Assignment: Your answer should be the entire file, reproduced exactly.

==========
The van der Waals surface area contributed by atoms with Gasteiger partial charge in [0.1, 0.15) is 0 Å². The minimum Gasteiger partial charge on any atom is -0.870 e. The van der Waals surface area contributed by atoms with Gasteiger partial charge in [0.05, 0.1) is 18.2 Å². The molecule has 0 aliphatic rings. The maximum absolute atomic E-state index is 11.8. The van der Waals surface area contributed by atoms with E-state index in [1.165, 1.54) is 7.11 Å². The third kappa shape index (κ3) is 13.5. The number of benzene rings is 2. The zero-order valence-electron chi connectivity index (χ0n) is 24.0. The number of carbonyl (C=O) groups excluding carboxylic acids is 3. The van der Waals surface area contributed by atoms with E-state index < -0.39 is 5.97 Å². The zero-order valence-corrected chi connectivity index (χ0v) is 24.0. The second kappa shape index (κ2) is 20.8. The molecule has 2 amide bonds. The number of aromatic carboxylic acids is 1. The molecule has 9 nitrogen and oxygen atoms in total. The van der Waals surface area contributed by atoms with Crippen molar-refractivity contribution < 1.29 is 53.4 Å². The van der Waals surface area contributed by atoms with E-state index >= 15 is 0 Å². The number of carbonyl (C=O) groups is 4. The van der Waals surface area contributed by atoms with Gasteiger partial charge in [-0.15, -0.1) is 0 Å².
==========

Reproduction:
The van der Waals surface area contributed by atoms with Gasteiger partial charge in [0.1, 0.15) is 0 Å². The minimum Gasteiger partial charge on any atom is -0.870 e. The van der Waals surface area contributed by atoms with Gasteiger partial charge in [0.05, 0.1) is 18.2 Å². The molecule has 0 aliphatic rings. The maximum absolute atomic E-state index is 11.8. The van der Waals surface area contributed by atoms with E-state index in [1.165, 1.54) is 7.11 Å². The third kappa shape index (κ3) is 13.5. The number of benzene rings is 2. The zero-order valence-electron chi connectivity index (χ0n) is 24.0. The number of carbonyl (C=O) groups excluding carboxylic acids is 3. The van der Waals surface area contributed by atoms with E-state index < -0.39 is 5.97 Å². The zero-order valence-corrected chi connectivity index (χ0v) is 24.0. The second kappa shape index (κ2) is 20.8. The molecule has 2 amide bonds. The number of aromatic carboxylic acids is 1. The molecule has 9 nitrogen and oxygen atoms in total. The van der Waals surface area contributed by atoms with Crippen molar-refractivity contribution < 1.29 is 53.4 Å². The van der Waals surface area contributed by atoms with E-state index >= 15 is 0 Å². The number of carbonyl (C=O) groups is 4. The van der Waals surface area contributed by atoms with Gasteiger partial charge in [-0.15, -0.1) is 0 Å².